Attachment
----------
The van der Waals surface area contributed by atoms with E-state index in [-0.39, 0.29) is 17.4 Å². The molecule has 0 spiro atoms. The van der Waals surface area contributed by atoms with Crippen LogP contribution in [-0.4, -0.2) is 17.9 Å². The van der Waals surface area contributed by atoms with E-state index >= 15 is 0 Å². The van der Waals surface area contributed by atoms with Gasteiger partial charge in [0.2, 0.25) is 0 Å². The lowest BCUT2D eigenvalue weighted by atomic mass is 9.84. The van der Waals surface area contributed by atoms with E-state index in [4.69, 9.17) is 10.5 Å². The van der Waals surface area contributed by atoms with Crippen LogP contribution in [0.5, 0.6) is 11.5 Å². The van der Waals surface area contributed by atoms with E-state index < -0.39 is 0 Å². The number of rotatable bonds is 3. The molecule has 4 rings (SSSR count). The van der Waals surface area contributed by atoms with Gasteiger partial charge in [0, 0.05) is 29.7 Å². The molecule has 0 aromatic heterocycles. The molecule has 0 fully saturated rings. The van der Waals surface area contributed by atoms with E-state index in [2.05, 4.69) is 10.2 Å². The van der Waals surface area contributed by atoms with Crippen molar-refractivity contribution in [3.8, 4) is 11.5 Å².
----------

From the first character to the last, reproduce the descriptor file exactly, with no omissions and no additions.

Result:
The van der Waals surface area contributed by atoms with E-state index in [-0.39, 0.29) is 17.4 Å². The molecule has 0 spiro atoms. The van der Waals surface area contributed by atoms with Crippen LogP contribution in [-0.4, -0.2) is 17.9 Å². The van der Waals surface area contributed by atoms with E-state index >= 15 is 0 Å². The van der Waals surface area contributed by atoms with Gasteiger partial charge in [0.2, 0.25) is 0 Å². The lowest BCUT2D eigenvalue weighted by atomic mass is 9.84. The van der Waals surface area contributed by atoms with E-state index in [4.69, 9.17) is 10.5 Å². The van der Waals surface area contributed by atoms with Crippen LogP contribution in [0.5, 0.6) is 11.5 Å². The van der Waals surface area contributed by atoms with E-state index < -0.39 is 0 Å². The number of rotatable bonds is 3. The molecule has 4 rings (SSSR count). The van der Waals surface area contributed by atoms with Gasteiger partial charge in [0, 0.05) is 29.7 Å². The molecule has 0 aromatic heterocycles. The molecule has 0 fully saturated rings. The van der Waals surface area contributed by atoms with E-state index in [2.05, 4.69) is 10.2 Å². The van der Waals surface area contributed by atoms with Crippen molar-refractivity contribution in [3.8, 4) is 11.5 Å².